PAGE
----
With a fork, beat eggs and water together, incorporating a bit of the flour. As liquids blend, continue to push flour into well. Drizzle in 2 more tablespoons water, one at a time, or as needed to make a cohesive dough.
4. When dough is well blended, mix it by hand, then begin to knead it on a flat surface. With a bench scraper, turn dough and press it with your fingertips, then knead a few strokes again. The dough should remain slightly sticky but become smooth and elastic; if dough is very sticky, lightly sprinkle work surface with flour. Form dough into a ball and let rest on board, covered with a bowl or a piece of plastic wrap, for 30 minutes.
5. Using half the dough at a time, and keeping other half covered, roll out very thin on floured board. You may need to stretch as you roll.
6. To fill and shape kreplach, cut rolled dough into approximately 3-inch squares. Put one rounded teaspoon of filling in center of each square.
With a brush or a finger, moisten edges of squares with water. Fold dough from corner to corner, forming a triangle, and seal carefully.
7. To cook kreplach, bring a large pot of well-salted water to a boil over high heat. Working in batches, if necessary, add kreplach— do not crowd pot—and boil until dough is cooked and tender to taste, 6 to 8 minutes.
Drain and cool. Serve in soup. (Kreplach can be frozen at this point. To use, thaw in refrigerator or at room temperature.)
This is a quick dinner for those nights when you don’t know what to make, you are hungry, and you don’t want to fuss.
My husband had a meeting to attend a couple of evenings ago so I was dining solo.
Since he has been watching his carbs lately, and I have been hungry for pasta, but not wanting to sabotage his efforts, this was my moment.
So I decided Ruth Reichl’s recipe for Spaghetti Carbonara met all my requirements for my dinner.
It is super quick to make. I had all the ingredients on hand except for the spaghetti, but linguini filled in nicely, and cleanup time is minimal.
And Ruth Reichl would never steer you wrong. Here is her recipe in her own words…
Contrary to the recipe so often used in restaurants, real carbonara contains no cream. The real thing also uses guanciale, cured pork jowl, but to be honest, I like bacon better. I think of this as bacon and eggs with pasta instead of toast. It’s the perfect last minute dinner, and I’ve yet to meet a child who doesn’t like it.
- 1 pound spaghetti
- 1/4 to 1/2 pound thickly sliced good quality bacon (I prefer Nueske’s)
- 2 cloves garlic, peeled
- 2 large eggs
- Black pepper
- 1/2 cup grated Parmigiano cheese, plus extra for the table
Bring a large pot of salted water to boil. When it is boiling, throw the spaghetti in. Most dried spaghetti takes 9 to 10 minutes to cook,and you can make the sauce in that time.
Cut the bacon crosswise into pieces about 1/2 inch wide. Put them in a skillet and cook for 2 minutes, until fat begins to render. Add the whole cloves of garlic and cook another 5 minutes, until the edges of the bacon just begin to get crisp. Do not overcook; if they get too crisp they won’t meld with the pasta. Meanwhile, break the eggs into the bowl you will serve the pasta in, and beat them with a fork. Add some grindings of pepper.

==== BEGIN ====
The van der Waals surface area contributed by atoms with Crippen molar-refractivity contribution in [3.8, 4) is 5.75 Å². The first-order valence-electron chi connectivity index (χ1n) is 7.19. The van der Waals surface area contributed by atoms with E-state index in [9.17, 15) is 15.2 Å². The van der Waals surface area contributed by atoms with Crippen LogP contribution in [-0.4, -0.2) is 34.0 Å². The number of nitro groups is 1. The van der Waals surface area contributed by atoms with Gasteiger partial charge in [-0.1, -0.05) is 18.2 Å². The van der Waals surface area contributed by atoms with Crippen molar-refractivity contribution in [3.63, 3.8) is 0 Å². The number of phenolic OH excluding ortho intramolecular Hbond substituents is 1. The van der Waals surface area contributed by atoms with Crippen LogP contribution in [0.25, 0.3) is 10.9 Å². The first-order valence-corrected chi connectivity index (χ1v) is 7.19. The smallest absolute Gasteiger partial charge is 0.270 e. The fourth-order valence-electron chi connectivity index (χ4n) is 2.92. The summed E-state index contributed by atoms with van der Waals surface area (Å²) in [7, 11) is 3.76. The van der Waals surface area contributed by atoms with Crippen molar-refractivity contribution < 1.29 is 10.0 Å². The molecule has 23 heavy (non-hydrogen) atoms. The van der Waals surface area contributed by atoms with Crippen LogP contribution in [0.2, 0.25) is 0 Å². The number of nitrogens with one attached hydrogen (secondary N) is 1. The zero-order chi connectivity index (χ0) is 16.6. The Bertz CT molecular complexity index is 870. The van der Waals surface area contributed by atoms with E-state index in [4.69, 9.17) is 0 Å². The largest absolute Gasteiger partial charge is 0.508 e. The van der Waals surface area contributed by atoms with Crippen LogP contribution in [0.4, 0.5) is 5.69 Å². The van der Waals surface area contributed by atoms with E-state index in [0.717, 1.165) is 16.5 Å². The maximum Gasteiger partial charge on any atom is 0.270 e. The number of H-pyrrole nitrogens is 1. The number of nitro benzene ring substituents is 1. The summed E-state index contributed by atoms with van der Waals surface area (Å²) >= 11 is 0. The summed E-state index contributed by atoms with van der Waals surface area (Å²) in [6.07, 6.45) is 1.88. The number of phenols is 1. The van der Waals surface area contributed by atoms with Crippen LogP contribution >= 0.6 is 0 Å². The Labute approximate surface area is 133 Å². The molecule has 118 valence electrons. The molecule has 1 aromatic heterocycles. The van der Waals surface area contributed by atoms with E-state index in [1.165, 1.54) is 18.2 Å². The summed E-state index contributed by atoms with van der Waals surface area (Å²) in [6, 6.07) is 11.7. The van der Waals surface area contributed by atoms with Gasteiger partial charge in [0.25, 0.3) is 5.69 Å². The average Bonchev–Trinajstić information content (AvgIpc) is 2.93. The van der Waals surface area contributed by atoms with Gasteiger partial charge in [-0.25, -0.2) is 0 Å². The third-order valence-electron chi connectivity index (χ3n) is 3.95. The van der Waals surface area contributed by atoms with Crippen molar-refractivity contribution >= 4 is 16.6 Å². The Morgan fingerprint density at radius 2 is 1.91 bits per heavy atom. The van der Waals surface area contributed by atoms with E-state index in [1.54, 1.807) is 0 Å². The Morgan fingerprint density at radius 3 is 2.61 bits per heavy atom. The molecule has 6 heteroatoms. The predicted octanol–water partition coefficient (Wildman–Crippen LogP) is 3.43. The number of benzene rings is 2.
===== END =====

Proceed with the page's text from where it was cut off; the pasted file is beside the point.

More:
Remove the garlic from the bacon pan. If it looks like too much to you, discard some, but you’re going to toss the bacon with most of its fat into the pasta. When it is cooked, drain the pasta and immediately throw it into the beaten eggs. Mix thoroughly. The heat of the spaghetti will cook the eggs and turn them into a sauce. Add the bacon with its fat, toss again, add cheese and serve.
A few notes: I used thickly sliced applewood smoked bacon, and my favorite Pecorino Romano cheese.
I hate when this happens! I haven’t posted on my blog for almost 3 weeks. We are approaching the home stretch of our upcoming move, and
life cooking as I know it is no more.
In the last few weeks my husband and I have made a trip to San Luis Obispo to check on the status of our future home.
We were there for the required framing walk-through, which turned out to be a 3 hour procedure since it is very detail oriented, not to mention the time it takes to cover the endless lists my husband produces at such meetings.
Seriously, I kid him about it, but when we had moved into our current home almost 25 years ago had he not been so on top of things our four bedroom house might have been a three bedroom house.
The boys and I were still in Chicago and my husband had driven out a month earlier to begin his new job. He was living in an apartment (where we would be joining him for 3 months until the house was ready).
He would come by the construction site regularly to check on the status. One day he discovered that instead of the fourth bedroom they had framed a sitting room off the master bedroom.
Fortunately for us, the mistake was caught in time, and corrected!
On this trip to SLO we found ourselves busy every day, but were able to see both of our sons and their girlfriends, which was the real bonus.
Although it was exciting to finally have something to see, walking through rooms framed in wood without walls, ceilings, or a roof overhead is, for me, tough to envision as the place I’ll be calling home in just a few months.
(this is especially difficult since there are no models, and we have only had plans and computer generated videos to go by) BOLD, aren’t we???
I may have mentioned this before but this move will represent a huge lifestyle change for us.